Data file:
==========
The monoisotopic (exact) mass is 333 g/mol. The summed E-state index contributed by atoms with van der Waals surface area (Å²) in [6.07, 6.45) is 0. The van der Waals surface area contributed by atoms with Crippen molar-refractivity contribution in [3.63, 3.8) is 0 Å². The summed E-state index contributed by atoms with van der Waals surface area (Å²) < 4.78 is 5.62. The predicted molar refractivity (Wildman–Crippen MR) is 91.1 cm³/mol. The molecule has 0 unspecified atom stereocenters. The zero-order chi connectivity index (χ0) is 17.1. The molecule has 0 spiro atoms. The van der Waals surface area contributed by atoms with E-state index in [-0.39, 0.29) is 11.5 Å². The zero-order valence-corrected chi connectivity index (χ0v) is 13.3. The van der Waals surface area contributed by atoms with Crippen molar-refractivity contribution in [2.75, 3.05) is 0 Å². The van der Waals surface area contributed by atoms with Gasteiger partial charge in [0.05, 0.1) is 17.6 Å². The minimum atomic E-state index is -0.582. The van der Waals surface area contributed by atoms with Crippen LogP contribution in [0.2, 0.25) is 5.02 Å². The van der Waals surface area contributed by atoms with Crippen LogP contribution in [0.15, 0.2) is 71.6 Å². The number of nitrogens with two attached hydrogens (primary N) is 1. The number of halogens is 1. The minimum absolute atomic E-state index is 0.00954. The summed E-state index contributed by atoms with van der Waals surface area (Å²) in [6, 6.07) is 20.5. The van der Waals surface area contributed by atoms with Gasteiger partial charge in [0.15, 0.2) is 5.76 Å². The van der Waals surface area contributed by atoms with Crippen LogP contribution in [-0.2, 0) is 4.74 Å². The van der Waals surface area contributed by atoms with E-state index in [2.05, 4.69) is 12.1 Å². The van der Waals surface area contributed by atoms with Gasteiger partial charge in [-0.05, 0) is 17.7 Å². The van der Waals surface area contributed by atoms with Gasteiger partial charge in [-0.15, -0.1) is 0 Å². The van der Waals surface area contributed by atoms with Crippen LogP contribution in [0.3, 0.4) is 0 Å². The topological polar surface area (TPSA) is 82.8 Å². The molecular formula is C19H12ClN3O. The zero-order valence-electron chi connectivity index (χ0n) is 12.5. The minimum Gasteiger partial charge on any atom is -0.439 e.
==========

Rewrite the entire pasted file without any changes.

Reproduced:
The monoisotopic (exact) mass is 333 g/mol. The summed E-state index contributed by atoms with van der Waals surface area (Å²) in [6.07, 6.45) is 0. The van der Waals surface area contributed by atoms with Crippen molar-refractivity contribution in [3.63, 3.8) is 0 Å². The summed E-state index contributed by atoms with van der Waals surface area (Å²) < 4.78 is 5.62. The predicted molar refractivity (Wildman–Crippen MR) is 91.1 cm³/mol. The molecule has 0 unspecified atom stereocenters. The zero-order chi connectivity index (χ0) is 17.1. The molecule has 0 spiro atoms. The van der Waals surface area contributed by atoms with E-state index in [-0.39, 0.29) is 11.5 Å². The zero-order valence-corrected chi connectivity index (χ0v) is 13.3. The van der Waals surface area contributed by atoms with Crippen molar-refractivity contribution in [2.75, 3.05) is 0 Å². The van der Waals surface area contributed by atoms with Gasteiger partial charge in [0.05, 0.1) is 17.6 Å². The minimum atomic E-state index is -0.582. The van der Waals surface area contributed by atoms with Crippen LogP contribution in [0.2, 0.25) is 5.02 Å². The van der Waals surface area contributed by atoms with Crippen LogP contribution in [0.15, 0.2) is 71.6 Å². The number of nitrogens with two attached hydrogens (primary N) is 1. The number of halogens is 1. The minimum absolute atomic E-state index is 0.00954. The summed E-state index contributed by atoms with van der Waals surface area (Å²) in [6, 6.07) is 20.5. The van der Waals surface area contributed by atoms with Gasteiger partial charge in [0.15, 0.2) is 5.76 Å². The van der Waals surface area contributed by atoms with Crippen LogP contribution in [-0.2, 0) is 4.74 Å². The van der Waals surface area contributed by atoms with E-state index in [2.05, 4.69) is 12.1 Å². The van der Waals surface area contributed by atoms with Gasteiger partial charge in [-0.05, 0) is 17.7 Å². The van der Waals surface area contributed by atoms with Gasteiger partial charge in [-0.15, -0.1) is 0 Å². The van der Waals surface area contributed by atoms with Crippen LogP contribution in [0.3, 0.4) is 0 Å². The topological polar surface area (TPSA) is 82.8 Å². The molecular formula is C19H12ClN3O. The zero-order valence-electron chi connectivity index (χ0n) is 12.5. The minimum Gasteiger partial charge on any atom is -0.439 e.